By Jim Steele
A team of top expert oceanographers from Harvard and MIT, published the attached graph in the paper Liang (2015) Vertical Redistribution of Oceanic Heat Content, illustrating how oceans absorb heat in the tropics, and due to ocean circulation, release that heat as ocean currents move that heat towards the poles. Ninety nine percent of all climate scientists have always acknowledged this dynamic.
Clearly greenhouse gases are not adding heat to every region of the oceans, despite claims oceans are absorbing 90% of greenhouse warming. The regions in white represent where any absorption of heat, whether via solar or greenhouse radiation, is quickly radiated back to space with no net warming.
The blue regions (negative heat flux) represent regions where the oceans absorb more heat than is locally released. Those blue regions represent La Nina-like conditions where upwelling of cool subsurface waters reduce cloud cover and intensify deeper solar heating of the oceans.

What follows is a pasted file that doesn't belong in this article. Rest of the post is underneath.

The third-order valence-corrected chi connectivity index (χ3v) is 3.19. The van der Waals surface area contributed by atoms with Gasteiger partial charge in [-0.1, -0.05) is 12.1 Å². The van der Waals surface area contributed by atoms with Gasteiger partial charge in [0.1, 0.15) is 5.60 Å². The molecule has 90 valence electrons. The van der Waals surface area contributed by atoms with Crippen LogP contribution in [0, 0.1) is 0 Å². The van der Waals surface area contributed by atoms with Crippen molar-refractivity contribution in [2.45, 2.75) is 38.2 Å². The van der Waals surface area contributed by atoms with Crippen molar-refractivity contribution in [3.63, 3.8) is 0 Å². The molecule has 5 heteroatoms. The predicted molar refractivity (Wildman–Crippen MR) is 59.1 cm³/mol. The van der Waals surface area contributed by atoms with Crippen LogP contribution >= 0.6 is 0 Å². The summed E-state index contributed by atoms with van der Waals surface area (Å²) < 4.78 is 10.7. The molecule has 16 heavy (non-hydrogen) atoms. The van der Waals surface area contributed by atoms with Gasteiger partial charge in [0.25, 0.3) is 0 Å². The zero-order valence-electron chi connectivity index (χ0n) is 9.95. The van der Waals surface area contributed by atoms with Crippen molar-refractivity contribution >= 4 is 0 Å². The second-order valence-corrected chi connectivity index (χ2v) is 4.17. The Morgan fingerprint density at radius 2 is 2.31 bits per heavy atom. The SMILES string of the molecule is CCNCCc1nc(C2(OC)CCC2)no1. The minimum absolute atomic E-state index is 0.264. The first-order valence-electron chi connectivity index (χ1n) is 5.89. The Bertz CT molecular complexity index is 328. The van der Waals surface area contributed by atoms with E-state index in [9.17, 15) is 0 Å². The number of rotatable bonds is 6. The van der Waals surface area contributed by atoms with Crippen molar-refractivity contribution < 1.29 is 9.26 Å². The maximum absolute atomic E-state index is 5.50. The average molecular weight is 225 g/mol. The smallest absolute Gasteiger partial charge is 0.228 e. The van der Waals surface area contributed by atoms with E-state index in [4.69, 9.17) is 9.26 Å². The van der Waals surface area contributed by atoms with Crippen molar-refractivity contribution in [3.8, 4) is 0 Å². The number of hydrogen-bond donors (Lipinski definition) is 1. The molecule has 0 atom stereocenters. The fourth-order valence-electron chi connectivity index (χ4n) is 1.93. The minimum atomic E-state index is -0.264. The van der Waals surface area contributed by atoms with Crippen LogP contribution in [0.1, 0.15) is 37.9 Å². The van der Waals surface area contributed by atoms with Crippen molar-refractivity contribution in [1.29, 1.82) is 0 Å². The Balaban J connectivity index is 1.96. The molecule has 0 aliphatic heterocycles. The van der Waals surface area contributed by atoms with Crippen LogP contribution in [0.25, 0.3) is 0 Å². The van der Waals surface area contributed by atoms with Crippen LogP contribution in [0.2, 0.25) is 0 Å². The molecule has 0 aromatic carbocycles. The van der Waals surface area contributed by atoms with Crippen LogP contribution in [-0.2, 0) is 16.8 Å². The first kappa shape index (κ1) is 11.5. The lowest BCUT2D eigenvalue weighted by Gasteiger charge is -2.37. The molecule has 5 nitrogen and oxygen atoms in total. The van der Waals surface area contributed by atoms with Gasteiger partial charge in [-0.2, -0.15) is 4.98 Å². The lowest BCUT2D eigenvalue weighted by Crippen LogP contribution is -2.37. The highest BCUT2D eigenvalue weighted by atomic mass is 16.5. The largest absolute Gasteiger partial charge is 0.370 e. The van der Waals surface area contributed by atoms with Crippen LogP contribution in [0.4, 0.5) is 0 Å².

The red (positive heat flux) represents regions where the oceans release more heat than has been locally absorbed, whether solar or greenhouse energy. Ocean circulation has simply transported excess absorbed heat out of the tropical blue regions, into the red regions where it is released, such as along the Gulf Stream and in Arctic Ocean!
During the Little Ice Age, the oceans were in a El Nino-like state, during which the oceans absorbed less solar heat in the tropics, and thus, absorbed and transported less heat towards the poles. This resulted in the cooling of the northern hemisphere and glacier advances.
Since 1850, La Nina-like conditions have dominated, which promoted the increased absorption of solar heat in tropical oceans. Unlike solar energy, greenhouse infrared does not penetrate deeper than a few microns into the ocean surface, so that any infrared greenhouse heat that is absorbed by the oceans is also quickly released back to space.
This is why only the eastern tropical oceans absorb and store solar heat, while the remaining ocean regions (represented in white) do not!